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Consumer advisory: 3 pension advance traps to avoid

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Many retirees depend on a pension to cover day-to-day as well as occasional unexpected expenses, such as health emergencies or home repairs. We’ve heard that some retirees with pensions who are facing financial challenges have responded to ads for cash advances on their pensions. Although pension advances may seem like a “quick fix” to your financial problems, they can eat into your retirement income when you start paying back the advance plus interest and fees.

A pension advance is a cash advance in exchange for a portion, or all, of your future pension payments. Pension advance companies typically charge high interest rates and fees and often target government retirees with pensions. Former servicemembers should also be on guard. Military retirees and veterans who receive monetary benefits from the Department of Veterans Affairs (VA) have been offered pension advances even though it’s illegal for lenders to take a military pension or veterans’ benefits. Many of those companies use patriotic-sounding names or logos and even claim they are endorsed by the VA as a way of enticing potential customers.

If you or a loved one is considering a pension advance, consider your alternatives. A financial coach or credit counselor can help you weigh your options and plan for new or unexpected financial demands. The National Foundation for Credit Counseling (NFCC) provides a list of member agencies around the country. You can also search for local credit counseling agencies on the Association of Independent Consumer Credit Counseling Agencies (AICCA)’s website.

Here are 3 things you can do to protect your retirement pension:

  1. Avoid loans with high fees and interest. Pension advance companies may not always advertise their fees and interest rates, but you will certainly feel them in your bottom line. Before you sign anything, learn what you are getting and how much you are giving up.
  2. Don’t sign over control of your benefits. Companies sometimes arrange for monthly payments to be automatically deposited in a newly created bank account so the company can withdraw payments, fees and interest charges from the account. This leaves you with little control.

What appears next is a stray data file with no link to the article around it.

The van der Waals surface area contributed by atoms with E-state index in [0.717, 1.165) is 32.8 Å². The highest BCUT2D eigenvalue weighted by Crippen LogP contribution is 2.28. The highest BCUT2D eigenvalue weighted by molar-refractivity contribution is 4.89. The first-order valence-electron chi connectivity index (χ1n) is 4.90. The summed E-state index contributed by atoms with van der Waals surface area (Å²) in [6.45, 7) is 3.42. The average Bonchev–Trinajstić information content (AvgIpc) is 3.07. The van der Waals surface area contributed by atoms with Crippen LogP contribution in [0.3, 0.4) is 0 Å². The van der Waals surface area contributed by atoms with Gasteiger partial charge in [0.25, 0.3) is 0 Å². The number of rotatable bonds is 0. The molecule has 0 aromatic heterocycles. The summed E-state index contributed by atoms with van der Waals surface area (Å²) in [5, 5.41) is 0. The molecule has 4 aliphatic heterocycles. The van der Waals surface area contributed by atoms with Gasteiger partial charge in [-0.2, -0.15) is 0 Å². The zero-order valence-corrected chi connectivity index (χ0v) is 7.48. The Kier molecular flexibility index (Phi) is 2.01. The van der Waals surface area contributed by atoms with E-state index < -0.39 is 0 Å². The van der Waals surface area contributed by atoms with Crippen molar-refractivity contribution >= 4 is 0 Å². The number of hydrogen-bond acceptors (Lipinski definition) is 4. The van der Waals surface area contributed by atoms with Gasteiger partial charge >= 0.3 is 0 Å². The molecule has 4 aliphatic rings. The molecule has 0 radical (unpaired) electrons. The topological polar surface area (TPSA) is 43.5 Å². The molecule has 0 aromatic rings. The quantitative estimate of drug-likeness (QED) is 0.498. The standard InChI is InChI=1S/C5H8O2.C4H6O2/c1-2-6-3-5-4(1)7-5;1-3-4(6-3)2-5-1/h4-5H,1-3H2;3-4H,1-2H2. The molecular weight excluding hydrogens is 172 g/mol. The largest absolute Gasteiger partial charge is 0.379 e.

3. Don’t buy life insurance that you don’t want or need. Pension advance companies sometimes require consumers to sign up for life insurance with the company as the consumer’s beneficiary. If you sign up for life insurance with the pension advance company as your beneficiary, you could end up footing the bill, whether you know it or not.

You can also get a printer-friendly version of this information to share with friends or clients who are considering pension advances.

If you know someone who’s received a pension advance offer, we want to hear about their experiences, good and bad. Please ask them to share their story at consumerfinance.gov/your-story/.

Consumer advisory: Three steps you should take if you have a reverse mortgage

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Reverse mortgages are a type of loan that allows homeowners, 62 and older, to borrow against the accrued equity in their homes. Reverse mortgages can help some older homeowners meet financial needs in retirement. Most reverse mortgages today are federally insured through the Federal Housing Authority’s (FHA) Home Equity Conversion Mortgage (HECM) program.

We’ve heard many complaints from consumers who have experienced problems with reverse mortgages. The most common reverse mortgage complaint is about difficulty with changing the loan terms and problems communicating with loan servicers. Some consumers, for example, express frustration about slow, inconsistent communication from their reverse mortgage loan servicer.

We’ve also heard from consumers regarding non-borrowing spouses who are facing the loss of their home after the borrowing spouse has died. Recent changes to the federal program that insures most reverse mortgages allows some non-borrowing spouses to remain in the home after the death of the borrower spouse for HECM loans originated after August 4, 2014. Since this change is not retroactive, spouses of reverse mortgage borrowers who took out their loan prior to August 4, 2014 could be more likely to face losing the home when the borrower dies.

3 things you or your loved ones should do if you have a reverse mortgage

1. Verify who is on the loan

If you took out a reverse mortgage with two borrowers, check with your reverse mortgage servicer to make sure its loan records are accurate. Call your servicer to find out what names are listed on your loan. They may be able to help you over the phone. See your reverse mortgage statement for the phone number, and ask them to send you this information in writing for your records. You can also write a letter requesting information.

2. If your reverse mortgage is in the name of only one spouse, make a plan for the non-borrowing spouse